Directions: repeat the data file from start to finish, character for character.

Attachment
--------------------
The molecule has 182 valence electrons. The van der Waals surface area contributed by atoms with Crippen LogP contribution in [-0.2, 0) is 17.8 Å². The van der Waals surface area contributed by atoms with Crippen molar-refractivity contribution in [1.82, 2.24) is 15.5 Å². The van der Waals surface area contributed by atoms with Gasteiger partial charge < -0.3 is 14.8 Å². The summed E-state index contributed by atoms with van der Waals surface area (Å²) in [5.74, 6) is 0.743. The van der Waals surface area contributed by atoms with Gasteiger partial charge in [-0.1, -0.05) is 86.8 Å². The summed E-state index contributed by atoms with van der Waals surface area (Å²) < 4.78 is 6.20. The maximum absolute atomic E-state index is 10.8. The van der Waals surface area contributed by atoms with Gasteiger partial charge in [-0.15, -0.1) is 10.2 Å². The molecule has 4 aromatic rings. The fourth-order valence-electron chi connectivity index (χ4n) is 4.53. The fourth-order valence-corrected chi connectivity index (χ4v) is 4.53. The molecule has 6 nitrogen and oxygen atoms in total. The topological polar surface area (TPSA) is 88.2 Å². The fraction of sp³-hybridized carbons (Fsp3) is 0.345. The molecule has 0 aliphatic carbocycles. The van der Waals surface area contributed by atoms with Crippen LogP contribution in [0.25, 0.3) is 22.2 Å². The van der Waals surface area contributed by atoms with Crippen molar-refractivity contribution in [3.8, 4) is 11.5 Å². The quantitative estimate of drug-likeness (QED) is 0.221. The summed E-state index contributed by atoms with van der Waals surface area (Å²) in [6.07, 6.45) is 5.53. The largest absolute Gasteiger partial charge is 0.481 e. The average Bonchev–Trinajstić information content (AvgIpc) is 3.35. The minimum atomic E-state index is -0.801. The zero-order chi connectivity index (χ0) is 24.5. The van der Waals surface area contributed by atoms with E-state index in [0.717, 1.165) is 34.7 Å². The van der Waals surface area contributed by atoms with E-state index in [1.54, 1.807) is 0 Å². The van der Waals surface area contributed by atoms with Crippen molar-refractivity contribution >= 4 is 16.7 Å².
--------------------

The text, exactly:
The molecule has 182 valence electrons. The van der Waals surface area contributed by atoms with Crippen LogP contribution in [-0.2, 0) is 17.8 Å². The van der Waals surface area contributed by atoms with Crippen molar-refractivity contribution in [1.82, 2.24) is 15.5 Å². The van der Waals surface area contributed by atoms with Gasteiger partial charge < -0.3 is 14.8 Å². The summed E-state index contributed by atoms with van der Waals surface area (Å²) in [5.74, 6) is 0.743. The van der Waals surface area contributed by atoms with Gasteiger partial charge in [-0.1, -0.05) is 86.8 Å². The summed E-state index contributed by atoms with van der Waals surface area (Å²) < 4.78 is 6.20. The maximum absolute atomic E-state index is 10.8. The van der Waals surface area contributed by atoms with Gasteiger partial charge in [-0.15, -0.1) is 10.2 Å². The molecule has 4 aromatic rings. The fourth-order valence-electron chi connectivity index (χ4n) is 4.53. The fourth-order valence-corrected chi connectivity index (χ4v) is 4.53. The molecule has 6 nitrogen and oxygen atoms in total. The topological polar surface area (TPSA) is 88.2 Å². The fraction of sp³-hybridized carbons (Fsp3) is 0.345. The molecule has 0 aliphatic carbocycles. The van der Waals surface area contributed by atoms with Crippen LogP contribution in [0.25, 0.3) is 22.2 Å². The van der Waals surface area contributed by atoms with Crippen molar-refractivity contribution in [3.8, 4) is 11.5 Å². The quantitative estimate of drug-likeness (QED) is 0.221. The summed E-state index contributed by atoms with van der Waals surface area (Å²) in [6.07, 6.45) is 5.53. The largest absolute Gasteiger partial charge is 0.481 e. The average Bonchev–Trinajstić information content (AvgIpc) is 3.35. The minimum atomic E-state index is -0.801. The zero-order chi connectivity index (χ0) is 24.5. The van der Waals surface area contributed by atoms with E-state index in [0.717, 1.165) is 34.7 Å². The van der Waals surface area contributed by atoms with E-state index in [1.54, 1.807) is 0 Å². The van der Waals surface area contributed by atoms with Crippen molar-refractivity contribution >= 4 is 16.7 Å².